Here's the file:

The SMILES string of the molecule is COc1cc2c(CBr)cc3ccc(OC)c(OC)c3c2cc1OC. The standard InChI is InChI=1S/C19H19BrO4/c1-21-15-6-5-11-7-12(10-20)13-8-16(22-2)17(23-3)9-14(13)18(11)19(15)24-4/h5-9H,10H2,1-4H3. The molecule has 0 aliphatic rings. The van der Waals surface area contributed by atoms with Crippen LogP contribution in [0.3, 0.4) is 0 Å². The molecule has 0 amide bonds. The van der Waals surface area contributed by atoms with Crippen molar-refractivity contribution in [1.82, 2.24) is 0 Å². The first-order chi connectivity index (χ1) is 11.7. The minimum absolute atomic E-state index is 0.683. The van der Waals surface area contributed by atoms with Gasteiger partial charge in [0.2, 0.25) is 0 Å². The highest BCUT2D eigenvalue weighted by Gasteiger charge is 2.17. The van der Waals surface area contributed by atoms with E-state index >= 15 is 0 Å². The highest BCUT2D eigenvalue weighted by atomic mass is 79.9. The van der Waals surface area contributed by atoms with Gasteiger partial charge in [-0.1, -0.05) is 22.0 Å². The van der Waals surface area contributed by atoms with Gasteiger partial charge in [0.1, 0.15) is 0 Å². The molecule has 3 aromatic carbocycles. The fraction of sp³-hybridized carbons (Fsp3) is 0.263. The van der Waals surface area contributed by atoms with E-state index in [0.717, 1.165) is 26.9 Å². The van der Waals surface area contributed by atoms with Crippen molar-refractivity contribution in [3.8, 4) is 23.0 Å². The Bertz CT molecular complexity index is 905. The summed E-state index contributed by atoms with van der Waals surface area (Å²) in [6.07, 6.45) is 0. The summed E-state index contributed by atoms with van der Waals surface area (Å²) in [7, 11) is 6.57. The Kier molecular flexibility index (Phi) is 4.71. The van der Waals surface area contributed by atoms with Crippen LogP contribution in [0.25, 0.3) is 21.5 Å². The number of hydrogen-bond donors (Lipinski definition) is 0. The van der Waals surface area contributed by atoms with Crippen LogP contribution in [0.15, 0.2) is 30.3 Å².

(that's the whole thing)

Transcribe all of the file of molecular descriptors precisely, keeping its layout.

The SMILES string of the molecule is COc1cc2c(CBr)cc3ccc(OC)c(OC)c3c2cc1OC. The standard InChI is InChI=1S/C19H19BrO4/c1-21-15-6-5-11-7-12(10-20)13-8-16(22-2)17(23-3)9-14(13)18(11)19(15)24-4/h5-9H,10H2,1-4H3. The molecule has 0 aliphatic rings. The van der Waals surface area contributed by atoms with Crippen LogP contribution in [0.3, 0.4) is 0 Å². The molecule has 0 amide bonds. The van der Waals surface area contributed by atoms with Crippen molar-refractivity contribution in [1.82, 2.24) is 0 Å². The first-order chi connectivity index (χ1) is 11.7. The minimum absolute atomic E-state index is 0.683. The van der Waals surface area contributed by atoms with Gasteiger partial charge in [0.2, 0.25) is 0 Å². The highest BCUT2D eigenvalue weighted by Gasteiger charge is 2.17. The van der Waals surface area contributed by atoms with E-state index >= 15 is 0 Å². The highest BCUT2D eigenvalue weighted by atomic mass is 79.9. The van der Waals surface area contributed by atoms with Gasteiger partial charge in [-0.1, -0.05) is 22.0 Å². The van der Waals surface area contributed by atoms with Gasteiger partial charge in [0.1, 0.15) is 0 Å². The molecule has 3 aromatic carbocycles. The fraction of sp³-hybridized carbons (Fsp3) is 0.263. The van der Waals surface area contributed by atoms with E-state index in [0.717, 1.165) is 26.9 Å². The van der Waals surface area contributed by atoms with Crippen molar-refractivity contribution in [3.8, 4) is 23.0 Å². The Bertz CT molecular complexity index is 905. The summed E-state index contributed by atoms with van der Waals surface area (Å²) in [6.07, 6.45) is 0. The summed E-state index contributed by atoms with van der Waals surface area (Å²) in [7, 11) is 6.57. The Kier molecular flexibility index (Phi) is 4.71. The van der Waals surface area contributed by atoms with Crippen LogP contribution in [0.25, 0.3) is 21.5 Å². The number of hydrogen-bond donors (Lipinski definition) is 0. The van der Waals surface area contributed by atoms with Crippen LogP contribution in [0.15, 0.2) is 30.3 Å².